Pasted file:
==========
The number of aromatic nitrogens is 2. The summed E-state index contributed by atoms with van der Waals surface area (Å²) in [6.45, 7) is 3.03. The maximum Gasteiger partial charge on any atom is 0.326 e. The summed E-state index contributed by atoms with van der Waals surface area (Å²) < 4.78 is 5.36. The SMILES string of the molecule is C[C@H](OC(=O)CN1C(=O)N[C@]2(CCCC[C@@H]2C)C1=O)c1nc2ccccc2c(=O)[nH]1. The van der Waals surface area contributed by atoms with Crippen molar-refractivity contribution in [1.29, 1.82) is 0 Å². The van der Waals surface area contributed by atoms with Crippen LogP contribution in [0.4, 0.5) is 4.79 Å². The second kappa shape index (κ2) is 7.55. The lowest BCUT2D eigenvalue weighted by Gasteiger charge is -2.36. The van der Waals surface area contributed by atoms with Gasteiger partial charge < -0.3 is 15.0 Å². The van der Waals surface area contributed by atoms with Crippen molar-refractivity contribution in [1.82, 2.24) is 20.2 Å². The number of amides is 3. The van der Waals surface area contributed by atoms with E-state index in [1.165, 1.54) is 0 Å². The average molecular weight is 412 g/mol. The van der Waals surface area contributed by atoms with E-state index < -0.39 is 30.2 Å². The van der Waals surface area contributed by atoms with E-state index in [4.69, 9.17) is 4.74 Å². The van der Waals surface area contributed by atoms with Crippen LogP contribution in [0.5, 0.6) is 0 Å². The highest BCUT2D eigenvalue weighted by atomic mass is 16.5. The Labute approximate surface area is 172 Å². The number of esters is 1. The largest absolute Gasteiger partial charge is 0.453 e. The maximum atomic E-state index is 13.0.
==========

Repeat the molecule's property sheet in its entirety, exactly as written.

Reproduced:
The number of aromatic nitrogens is 2. The summed E-state index contributed by atoms with van der Waals surface area (Å²) in [6.45, 7) is 3.03. The maximum Gasteiger partial charge on any atom is 0.326 e. The summed E-state index contributed by atoms with van der Waals surface area (Å²) < 4.78 is 5.36. The SMILES string of the molecule is C[C@H](OC(=O)CN1C(=O)N[C@]2(CCCC[C@@H]2C)C1=O)c1nc2ccccc2c(=O)[nH]1. The van der Waals surface area contributed by atoms with Crippen molar-refractivity contribution in [1.29, 1.82) is 0 Å². The van der Waals surface area contributed by atoms with Crippen LogP contribution in [0.4, 0.5) is 4.79 Å². The second kappa shape index (κ2) is 7.55. The lowest BCUT2D eigenvalue weighted by Gasteiger charge is -2.36. The van der Waals surface area contributed by atoms with Gasteiger partial charge < -0.3 is 15.0 Å². The van der Waals surface area contributed by atoms with Crippen molar-refractivity contribution in [1.82, 2.24) is 20.2 Å². The number of amides is 3. The van der Waals surface area contributed by atoms with E-state index in [1.165, 1.54) is 0 Å². The average molecular weight is 412 g/mol. The van der Waals surface area contributed by atoms with E-state index < -0.39 is 30.2 Å². The van der Waals surface area contributed by atoms with E-state index in [4.69, 9.17) is 4.74 Å². The van der Waals surface area contributed by atoms with Crippen LogP contribution in [0.5, 0.6) is 0 Å². The highest BCUT2D eigenvalue weighted by atomic mass is 16.5. The Labute approximate surface area is 172 Å². The number of esters is 1. The largest absolute Gasteiger partial charge is 0.453 e. The maximum atomic E-state index is 13.0.